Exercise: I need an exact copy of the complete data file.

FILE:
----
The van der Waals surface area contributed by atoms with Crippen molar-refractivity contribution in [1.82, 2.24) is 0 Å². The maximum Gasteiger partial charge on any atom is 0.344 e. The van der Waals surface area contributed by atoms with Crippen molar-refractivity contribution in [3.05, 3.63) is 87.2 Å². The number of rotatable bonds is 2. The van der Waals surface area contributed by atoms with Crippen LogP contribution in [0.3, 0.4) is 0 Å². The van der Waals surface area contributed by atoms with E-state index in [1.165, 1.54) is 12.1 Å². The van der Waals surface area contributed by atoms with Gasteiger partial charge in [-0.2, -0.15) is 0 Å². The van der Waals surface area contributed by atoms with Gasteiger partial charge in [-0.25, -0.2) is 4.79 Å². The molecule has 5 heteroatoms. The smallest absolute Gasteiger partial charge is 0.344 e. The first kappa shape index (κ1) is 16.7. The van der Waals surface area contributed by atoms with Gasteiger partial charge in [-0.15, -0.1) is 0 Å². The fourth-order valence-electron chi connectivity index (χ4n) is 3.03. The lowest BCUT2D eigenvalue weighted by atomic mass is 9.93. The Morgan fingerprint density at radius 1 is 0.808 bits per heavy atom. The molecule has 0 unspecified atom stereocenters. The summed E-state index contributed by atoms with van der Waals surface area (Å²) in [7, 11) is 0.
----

The van der Waals surface area contributed by atoms with Crippen molar-refractivity contribution in [1.82, 2.24) is 0 Å². The maximum Gasteiger partial charge on any atom is 0.344 e. The van der Waals surface area contributed by atoms with Crippen molar-refractivity contribution in [3.05, 3.63) is 87.2 Å². The number of rotatable bonds is 2. The van der Waals surface area contributed by atoms with Crippen LogP contribution in [0.3, 0.4) is 0 Å². The van der Waals surface area contributed by atoms with E-state index in [1.165, 1.54) is 12.1 Å². The van der Waals surface area contributed by atoms with Gasteiger partial charge in [-0.2, -0.15) is 0 Å². The van der Waals surface area contributed by atoms with Gasteiger partial charge in [-0.25, -0.2) is 4.79 Å². The molecule has 5 heteroatoms. The smallest absolute Gasteiger partial charge is 0.344 e. The first kappa shape index (κ1) is 16.7. The van der Waals surface area contributed by atoms with Gasteiger partial charge in [-0.15, -0.1) is 0 Å². The fourth-order valence-electron chi connectivity index (χ4n) is 3.03. The lowest BCUT2D eigenvalue weighted by atomic mass is 9.93. The Morgan fingerprint density at radius 1 is 0.808 bits per heavy atom. The molecule has 0 unspecified atom stereocenters. The summed E-state index contributed by atoms with van der Waals surface area (Å²) in [7, 11) is 0.